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Readying HRD Test for Early-Access Launch, Myriad Reports Data to Strengthen Predictive Claims

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SAN ANTONIO, TX – Researchers presented fresh data on Myriad's MyChoice HRD test supporting previous studies that have shown it can predict response to platinum-based treatments in triple-negative breast cancer (TNBC) and suggesting for the first time that the test could also be a predictive tool in the broader subset of early-stage HER2-negative breast cancer patients. 

MyChoice HRD is a key part of Myriad's companion diagnostics portfolio, alongside BRACAnalysis CDx and Tumor BRACAnalysis CDx. The next-generation sequencing, tissue-based HRD test measures the ability of a patient's cancer cells to repair DNA damage and predicts response to PARP inhibitors and platinum-based chemotherapies.

Myriad has so far conducted seven studies involving myChoice HRD to predict response to platinum drugs in ovarian cancer and TNBC patients. Researchers from the company were involved in the two breast cancer studies presented at the San Antonio Breast Cancer Symposium this week.

The new data come as Myriad is getting ready to provide a select group of physicians early-access to myChoice HRD. Johnathan Lancaster, chief medical officer of Myriad Genetic Laboratories, told GenomeWeb at SABCS that the company is in the process of identifying academic sites that see ovarian cancer patients who are commonly treated with platinum-based therapies.

"There are academic investigators who may have interest in helping us understand some of the operational details and challenges of a tumor-based HRD assay in the gynecologic malignancy space," Lancaster said. "Investigators may also have an interest in identifying patients who may benefit from DNA-damaging agents."

The firm has put in a lot of work to figure out when and how ovarian cancer patients are biopsied, and what the processes are for accessing patients' tissues. Lancaster said the early-access program will provide operational insights on top of this work. "We want to make sure that when we go live, even [for] things that we didn't anticipate, we've identified and ironed out the hiccups," he noted.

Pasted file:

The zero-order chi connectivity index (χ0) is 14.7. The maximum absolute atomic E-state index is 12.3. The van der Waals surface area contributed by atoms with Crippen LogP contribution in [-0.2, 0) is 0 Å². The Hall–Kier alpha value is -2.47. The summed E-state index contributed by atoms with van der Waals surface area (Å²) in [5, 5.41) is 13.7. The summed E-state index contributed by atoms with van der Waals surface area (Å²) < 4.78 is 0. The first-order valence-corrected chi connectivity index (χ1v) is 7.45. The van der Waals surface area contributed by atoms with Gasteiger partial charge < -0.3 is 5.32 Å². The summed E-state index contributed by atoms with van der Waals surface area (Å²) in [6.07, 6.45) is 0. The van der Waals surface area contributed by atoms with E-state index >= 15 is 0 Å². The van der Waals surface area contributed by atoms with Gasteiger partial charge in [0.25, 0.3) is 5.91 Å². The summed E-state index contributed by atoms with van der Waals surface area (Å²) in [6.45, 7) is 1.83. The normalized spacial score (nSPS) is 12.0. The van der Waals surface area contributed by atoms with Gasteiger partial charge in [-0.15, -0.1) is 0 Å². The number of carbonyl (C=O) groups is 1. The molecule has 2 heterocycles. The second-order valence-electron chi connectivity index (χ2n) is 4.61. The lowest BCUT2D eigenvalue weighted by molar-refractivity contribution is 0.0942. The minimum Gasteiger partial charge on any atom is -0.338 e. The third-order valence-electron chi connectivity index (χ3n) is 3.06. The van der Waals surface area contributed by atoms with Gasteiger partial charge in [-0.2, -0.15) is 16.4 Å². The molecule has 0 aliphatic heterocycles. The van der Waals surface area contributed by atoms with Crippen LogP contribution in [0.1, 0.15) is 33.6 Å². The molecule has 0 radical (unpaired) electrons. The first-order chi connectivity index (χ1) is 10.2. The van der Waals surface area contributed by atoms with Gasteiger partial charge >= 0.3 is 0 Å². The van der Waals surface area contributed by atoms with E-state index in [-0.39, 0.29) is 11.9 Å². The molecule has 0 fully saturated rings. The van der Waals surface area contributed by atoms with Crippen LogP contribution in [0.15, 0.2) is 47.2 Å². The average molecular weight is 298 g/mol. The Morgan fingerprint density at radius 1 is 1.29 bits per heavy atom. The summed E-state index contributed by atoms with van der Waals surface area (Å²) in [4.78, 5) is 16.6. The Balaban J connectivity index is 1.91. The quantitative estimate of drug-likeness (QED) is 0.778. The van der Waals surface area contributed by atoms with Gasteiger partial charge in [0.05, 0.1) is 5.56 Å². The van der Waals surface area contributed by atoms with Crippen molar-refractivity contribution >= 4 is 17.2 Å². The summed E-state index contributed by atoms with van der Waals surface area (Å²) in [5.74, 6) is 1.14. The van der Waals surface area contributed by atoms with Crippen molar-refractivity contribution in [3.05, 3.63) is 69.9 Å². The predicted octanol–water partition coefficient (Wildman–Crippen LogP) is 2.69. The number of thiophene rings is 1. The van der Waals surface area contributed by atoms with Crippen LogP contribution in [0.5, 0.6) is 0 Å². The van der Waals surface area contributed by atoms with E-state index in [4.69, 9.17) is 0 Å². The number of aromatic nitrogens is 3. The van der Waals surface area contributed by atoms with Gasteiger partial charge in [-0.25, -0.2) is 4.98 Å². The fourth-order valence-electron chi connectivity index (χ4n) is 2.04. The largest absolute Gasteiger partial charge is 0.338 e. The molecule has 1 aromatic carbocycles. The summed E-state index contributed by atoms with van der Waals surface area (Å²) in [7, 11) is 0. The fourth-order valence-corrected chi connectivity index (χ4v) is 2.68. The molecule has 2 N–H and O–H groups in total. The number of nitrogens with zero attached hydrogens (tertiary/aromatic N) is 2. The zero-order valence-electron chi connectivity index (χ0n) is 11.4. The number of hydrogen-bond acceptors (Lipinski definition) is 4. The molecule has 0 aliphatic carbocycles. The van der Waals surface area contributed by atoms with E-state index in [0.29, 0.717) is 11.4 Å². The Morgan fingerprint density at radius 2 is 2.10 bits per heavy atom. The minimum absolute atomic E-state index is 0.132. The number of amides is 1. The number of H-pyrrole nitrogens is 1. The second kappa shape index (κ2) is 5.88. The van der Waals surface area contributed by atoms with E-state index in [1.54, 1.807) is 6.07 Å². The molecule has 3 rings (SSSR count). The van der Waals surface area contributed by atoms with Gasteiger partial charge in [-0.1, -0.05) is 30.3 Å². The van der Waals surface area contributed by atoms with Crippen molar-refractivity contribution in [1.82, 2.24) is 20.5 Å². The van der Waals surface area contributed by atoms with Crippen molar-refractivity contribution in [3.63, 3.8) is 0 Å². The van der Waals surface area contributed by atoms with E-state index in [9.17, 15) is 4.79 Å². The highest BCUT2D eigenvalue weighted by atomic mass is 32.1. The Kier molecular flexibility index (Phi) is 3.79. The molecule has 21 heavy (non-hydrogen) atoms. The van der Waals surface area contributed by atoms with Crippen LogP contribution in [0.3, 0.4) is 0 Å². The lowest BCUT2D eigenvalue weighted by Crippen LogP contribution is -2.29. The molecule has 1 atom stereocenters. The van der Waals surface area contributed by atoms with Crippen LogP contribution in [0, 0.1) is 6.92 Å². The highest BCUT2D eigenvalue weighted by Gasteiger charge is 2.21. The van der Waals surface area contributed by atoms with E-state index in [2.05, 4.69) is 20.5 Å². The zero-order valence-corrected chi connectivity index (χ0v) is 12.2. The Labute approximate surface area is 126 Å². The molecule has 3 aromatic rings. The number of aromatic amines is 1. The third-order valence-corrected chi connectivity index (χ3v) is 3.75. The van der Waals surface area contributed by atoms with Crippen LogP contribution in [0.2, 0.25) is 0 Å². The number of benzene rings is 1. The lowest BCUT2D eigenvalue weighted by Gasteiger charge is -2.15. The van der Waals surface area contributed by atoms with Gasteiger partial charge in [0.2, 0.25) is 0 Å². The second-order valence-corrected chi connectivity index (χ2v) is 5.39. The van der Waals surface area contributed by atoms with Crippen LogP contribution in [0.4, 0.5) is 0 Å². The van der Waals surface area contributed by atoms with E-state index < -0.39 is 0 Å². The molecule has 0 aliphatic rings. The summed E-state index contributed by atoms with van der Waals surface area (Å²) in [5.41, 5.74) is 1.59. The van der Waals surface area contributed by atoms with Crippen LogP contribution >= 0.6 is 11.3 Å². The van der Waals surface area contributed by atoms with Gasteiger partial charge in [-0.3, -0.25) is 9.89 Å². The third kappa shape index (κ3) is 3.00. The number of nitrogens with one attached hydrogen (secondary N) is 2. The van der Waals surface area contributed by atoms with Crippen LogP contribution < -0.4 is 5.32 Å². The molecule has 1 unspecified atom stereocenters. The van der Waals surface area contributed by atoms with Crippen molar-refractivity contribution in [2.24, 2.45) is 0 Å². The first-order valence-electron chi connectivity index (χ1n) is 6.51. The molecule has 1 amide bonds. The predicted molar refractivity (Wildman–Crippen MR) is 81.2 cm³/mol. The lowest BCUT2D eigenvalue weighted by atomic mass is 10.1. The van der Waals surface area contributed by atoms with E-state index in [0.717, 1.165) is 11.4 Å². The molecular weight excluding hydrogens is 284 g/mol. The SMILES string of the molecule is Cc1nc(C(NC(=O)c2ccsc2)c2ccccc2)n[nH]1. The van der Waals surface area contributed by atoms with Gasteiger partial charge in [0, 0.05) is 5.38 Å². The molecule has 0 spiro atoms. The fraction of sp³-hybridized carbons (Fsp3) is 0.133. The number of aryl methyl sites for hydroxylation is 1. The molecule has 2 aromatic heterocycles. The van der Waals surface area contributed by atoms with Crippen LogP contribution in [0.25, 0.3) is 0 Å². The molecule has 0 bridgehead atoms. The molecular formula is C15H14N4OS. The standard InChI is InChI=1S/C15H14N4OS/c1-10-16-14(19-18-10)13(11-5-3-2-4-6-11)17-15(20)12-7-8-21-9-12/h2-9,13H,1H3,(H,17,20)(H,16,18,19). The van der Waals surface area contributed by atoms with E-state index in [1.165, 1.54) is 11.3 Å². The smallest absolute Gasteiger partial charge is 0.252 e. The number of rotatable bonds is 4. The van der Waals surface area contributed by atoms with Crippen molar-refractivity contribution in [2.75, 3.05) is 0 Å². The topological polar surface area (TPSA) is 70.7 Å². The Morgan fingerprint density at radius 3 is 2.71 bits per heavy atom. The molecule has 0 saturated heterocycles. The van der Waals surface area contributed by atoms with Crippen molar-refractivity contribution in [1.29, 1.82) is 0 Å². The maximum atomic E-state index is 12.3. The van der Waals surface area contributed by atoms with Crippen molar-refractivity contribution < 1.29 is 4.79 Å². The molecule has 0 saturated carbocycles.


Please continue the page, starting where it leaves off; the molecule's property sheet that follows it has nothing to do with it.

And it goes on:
Although Myriad will initially introduce the test through its CLIA-certified lab, the company has previously indicated it will submit with the US Food and Drug Administration an investigational device exemption and a premarket approval application for the HRD test in Fiscal Year 2016. Toward that end, Myriad is building a lab in which it will run myChoice HRD according to FDA regulations. This lab, which will be completed in the second quarter of FY2016, will enable Myriad to submit data from Phase III studies where myChoice HRD is being used as a companion diagnostic for PARP inhibitors and other drugs.

As the test gets closer to commercialization, Myriad seems focused on building a strong evidence base for myChoice HRD, and the studies presented at SABCS add foundation.

In the first study, researchers led by Melinda Telli from Stanford University Cancer Centers pooled data from six previously conducted Phase II trials in order to investigate whether TNBC patients treated with neoadjuvant platinum-based chemotherapy responded better when their tumors were homologous recombination deficient compared to patients whose tumors were not. Approximately two-thirds of 267 patients were deemed to be homologous recombination deficient based on if they had a myChoice HRD score of 42 or higher or mutations in BRCA1 or BRCA2 genes.